the stator core only, the stator core being spaced
from the frame at all other points of its pe
ripheral surface.
screws 24 are then inserted at each end of each of
the projections 22 to positively retain the core 55 4. A dynamoelectric machine having a stator
in position and in longitudinal alignment.
member and a rotor member, said stator mem
It will be apparent that the core I 9 is sup
ber including a substantially rigid frame, a gen
ported in the frame structure only at two di
erally cylindrical stator core, said stator core
ametrically opposite points, and is spaced from
being subject to distortion by the magnetic forces
the frame structure at all other points, since its 60 between the stator core and the rotor member,
and means for securing the stator core directly
outside diameter is less than the inside diameter
to the frame at diametrically opposite sides of
of the bushing I8. Thus, the core I9 is sup
the stator core only, the stator core being spaced
ported in the frame In in the manner diagram
from the frame at all other points of its pe
matically illustrated in Figs. 2, 3 and 4, and the
core can vibrate during operation of the ma 65 ripheral surface, the proportions of the stator
core being such that the distortion of the core
chine without causing any noticeable vibration
at its periphery is substantially in the radial
at the base of the machine, since the vibratory
direction only.
welded to the bushing l8 at each end of each of
the projections, as indicated at 23. Locating
distorting forces applied to the frame by the
core are always equal and opposite, and tend to
balance each other without causing any distor
tion or de?ection of the feet 13 of the frame,
as shown in Figs. 3 and 4. Thus, a motor em
bodying this construction can be mounted di
rectly on a machine to be driven by it, and no
5. A dynamoelectric machine having a stator
member and a rotor member, said stator member
including a substantially rigid frame structure
and a generally cylindrical stator core, and said
stator core being supported directly in the frame
structure at two diametrically opposite portions
75 of the peripheral surface of the stator core only,
‘2,512,496
110- A dynamoelectr-ic machine ,havinea stator
the ‘stator core being spaced fromwthe ,Irame
member and a :rotor member, said stator member
,inclildinera-iirame member, a generally cylin
structure at all otherpoints.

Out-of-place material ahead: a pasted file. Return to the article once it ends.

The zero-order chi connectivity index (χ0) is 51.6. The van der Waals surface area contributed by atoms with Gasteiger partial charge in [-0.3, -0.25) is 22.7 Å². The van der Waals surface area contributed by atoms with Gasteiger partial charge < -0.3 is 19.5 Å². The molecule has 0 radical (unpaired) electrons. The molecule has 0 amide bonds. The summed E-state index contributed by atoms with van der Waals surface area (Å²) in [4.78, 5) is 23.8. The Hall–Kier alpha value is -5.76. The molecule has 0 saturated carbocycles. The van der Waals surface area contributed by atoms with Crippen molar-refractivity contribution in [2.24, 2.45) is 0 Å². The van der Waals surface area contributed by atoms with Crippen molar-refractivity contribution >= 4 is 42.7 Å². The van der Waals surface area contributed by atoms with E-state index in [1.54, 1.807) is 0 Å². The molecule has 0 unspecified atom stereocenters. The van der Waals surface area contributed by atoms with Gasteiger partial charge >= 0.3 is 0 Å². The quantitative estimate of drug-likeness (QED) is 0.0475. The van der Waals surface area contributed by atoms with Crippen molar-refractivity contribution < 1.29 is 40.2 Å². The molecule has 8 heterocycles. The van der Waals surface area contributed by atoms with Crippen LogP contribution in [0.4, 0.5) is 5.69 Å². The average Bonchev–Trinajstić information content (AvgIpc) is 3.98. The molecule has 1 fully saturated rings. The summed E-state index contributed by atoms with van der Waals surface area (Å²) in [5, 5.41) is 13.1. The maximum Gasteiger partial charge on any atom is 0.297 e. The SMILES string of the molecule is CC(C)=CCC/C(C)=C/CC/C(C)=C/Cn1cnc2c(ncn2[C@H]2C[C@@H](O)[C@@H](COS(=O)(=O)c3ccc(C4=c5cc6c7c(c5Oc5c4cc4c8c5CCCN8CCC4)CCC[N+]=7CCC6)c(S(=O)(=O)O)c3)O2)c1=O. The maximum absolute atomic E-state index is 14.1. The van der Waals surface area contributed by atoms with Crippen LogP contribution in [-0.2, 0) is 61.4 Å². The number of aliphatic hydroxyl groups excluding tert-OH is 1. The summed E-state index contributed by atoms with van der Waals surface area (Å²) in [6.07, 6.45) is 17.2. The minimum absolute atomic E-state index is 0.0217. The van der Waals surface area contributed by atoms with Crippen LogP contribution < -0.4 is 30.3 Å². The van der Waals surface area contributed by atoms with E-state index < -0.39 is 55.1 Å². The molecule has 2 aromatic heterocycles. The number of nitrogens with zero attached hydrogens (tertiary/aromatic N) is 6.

;.6. YA idynarnoelectric' machine ,hayingya {stator
member and a rotor membenssaid stator member
including a substantially rigid frame structure
and a generally cylindrical ‘stator core-and said
stator .core being supported ,direetly ginethe frame
structure by engagement of its peripheral sur
rface therewith, said engagement being limited
to twodiametrically opposite portions 10f the ‘Pe
drical-stator ,core, and a bushing member rig-id
ly supported in the ?remen-member, said ‘bushing
member having a ‘cylindrical internal surface,
vandsaiglystatorcore having two ‘diametrically op
;positelongitudmm projections on its peripheral
‘surface, said .rpnojections engaging the internal
,surfvaceofll-the bushing-member to support the
stator more therein andto -,space.;i-t from the bush
ripheral surface of the “core, and the 6.0.133 being
ing member-email other points
spaced ,fromnthe "frame structure at all other
points.
.
lil. ‘ndynameeleetric machine having a stator
-,me1_nber ‘and a rotor. member, ,-_said1-stator+member
‘
‘7. A dynamoelectricmachine having "a stator
including a frame member, ‘a generally cylin
idnical ‘stator/note, land a bushing _mernber rigid
member and a rotor member, said stator member 7 Y
including a frame, a generally cylindrical stator
core, and means forr-igidly supporting said stator
corein .the framepsaid supporting means engag_
ing :the ‘peripheral surface of the stator core at
two diametrically opposite positions only, the
stator core Ibeing spaced‘fromthe frame'at all
other. points.
8. A dynamoelectric machine having a stator
‘member :anda :rotor member, said stator member
including a ,frame structure and a generally cy
lindrical stator core, said stator core having
.lyzsugpported
meanslonz-its peripheral surface for engaging the
frame structure-to support the-stator =_core rigid
ly'therein, said engaging means being positioned
at two diametrically opposite sides of ‘the stator 30
core, and the ‘stator .core ‘being spaced from the
frame structure atwall other points.
9. A dynamoelectr-ic machine having a stator
member and ‘a rotor member, said stator member
> the frameamcmber, said bushing
“member having .‘a {cylindrical internal surface,
said ‘stator ‘core having two diametrically opposite
longitudinal projections on its peripheral ‘sur
20 ~
race, said-projections- engaging-the internal sur
face .of the bushillamember to support the stator
core therein andyto space it from the bushing
memberqatiall other points, and-means at each
25 end .of eaolro-f said longitudinal projections for
‘securing the stator score to the bushing member.
BERNARD ,B._. WINER.
BEFEREIQCES CITED
'Tihefollowing references are .of record in ‘the
'?le of this ‘patent:
UNITED STATES PA'I‘ENTS
Number
35 1398,8516
Name
Date
Kennedy ‘_,,______,V_,_ Mar. ,31, 1931
1,822,096
Hollander._________,__ Sept. 8,1931
diametrically opposite‘longitudinal projections
2,217,788
Blake ____,___Y____v____ Oct. 15, 1940
on‘its peripheral surface; said projections engag
2,378,669
including a frame structure and a generally cy
lindrical stator core, saidzstator core having two
ing‘the frame structure. to-support the stator core
rigidly therein; and-the stator core‘ being spaced
from the‘frame structure at all :other points.
Vickers _______ _____ .7.. June 19, 1945
OTHER vfRJZiiE?EBEN-(3E3
AIEE Transactionaipp. "283-288, June 1941.
Документ
Категория
Без категории
Просмотров
0
Размер файла
682 Кб
Теги
1/--страниц
Пожаловаться на содержимое документа